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Artistic Expressions and the Great War, A Hundred Years On


Edited By Sally Debra Charnow

The Great War set in motion all of the subsequent violence of the twentieth century. The war took millions of lives, led to the fall of four empires, established new nations, and negatively affected others. During and after the war, individuals and communities struggled to find expression for their wartime encounters and communal as well as individual mourning. Throughout this time of enormous upheaval, many artists redefined their role in society, among them writers, performers, painters, and composers. Some sought to renew or re-establish their place in the postwar climate, while others longed for an irretrievable past, and still others tried to break with the past entirely.

This volume offers a significant interdisciplinary contribution to the study of modern war, exploring the ways that artists contributed to wartime culture – both representing and shaping it – as well as the ways in which wartime culture influenced artistic expressions. Artists’ places within and against reconstruction efforts illuminate the struggles of the day. The essays included represent a transnational perspective and seek to examine how artists dealt with the experience of conflict and mourning and their role in (re-)establishing creative practices in the changing climate of the interwar years.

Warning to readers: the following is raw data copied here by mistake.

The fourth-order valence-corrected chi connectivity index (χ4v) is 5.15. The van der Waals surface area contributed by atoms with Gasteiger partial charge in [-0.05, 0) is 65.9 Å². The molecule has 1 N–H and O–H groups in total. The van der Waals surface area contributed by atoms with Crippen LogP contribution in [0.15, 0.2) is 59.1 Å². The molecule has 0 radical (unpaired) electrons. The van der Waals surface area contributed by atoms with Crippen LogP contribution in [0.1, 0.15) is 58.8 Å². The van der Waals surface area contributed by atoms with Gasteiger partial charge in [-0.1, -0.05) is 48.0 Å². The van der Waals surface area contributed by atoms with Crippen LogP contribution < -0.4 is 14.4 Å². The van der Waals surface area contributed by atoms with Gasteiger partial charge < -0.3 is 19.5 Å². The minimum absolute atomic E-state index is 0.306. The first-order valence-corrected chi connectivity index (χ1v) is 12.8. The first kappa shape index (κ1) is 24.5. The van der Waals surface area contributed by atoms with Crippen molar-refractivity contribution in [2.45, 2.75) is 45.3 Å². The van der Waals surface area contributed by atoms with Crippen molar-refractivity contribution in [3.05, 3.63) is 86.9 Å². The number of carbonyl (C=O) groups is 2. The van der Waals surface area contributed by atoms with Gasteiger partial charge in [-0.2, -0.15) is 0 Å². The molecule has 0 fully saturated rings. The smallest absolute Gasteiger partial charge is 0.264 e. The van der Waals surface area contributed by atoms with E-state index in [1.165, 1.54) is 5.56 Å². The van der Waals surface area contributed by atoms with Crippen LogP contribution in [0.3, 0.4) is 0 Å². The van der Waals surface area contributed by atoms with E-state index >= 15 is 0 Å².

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Introduction (Sally Debra Charnow)




The Great War set in motion all of the subsequent violence of the twentieth century. When the fighting came to an end in Europe on 11 November 1918, nearly 75 million military and civilian lives had been lost or transformed beyond recognition, and millions more had been profoundly damaged by four years of global war. Four empires had collapsed – the Ottoman, Hapsburg, German, and Russian – and in the wake of postwar political turmoil new nations emerged and fought to be recognized. Due to the war’s international scope and profound consequences, the Great War has become ‘a paradigm case for thinking about what is the very essence of history’, as Annette Becker and Stéphane Audoin-Rouzeau argue. It represents, ‘the weight of the dead on the living’.1

Historians have been studying the war’s origins, impact, and after-effects since the guns fell silent in 1918. Dominant accounts of the war – the first modern total war – have largely focused on failed leadership and imperial ambitions, diplomatic blunders, soldiers, battles, and military strategies. These studies have detailed a ‘beautifully simple build-up to 1914’ and reveal ‘the lie of the “war to end all wars” ’. Standard narratives outline the war of attrition on the Western Front and the invasion and occupation of large parts of Eastern Europe. European colonial powers used their colonies to recruit or coerce labour and supply material. The imperial peripheries were also sites of intense combat themselves. New technologies such...

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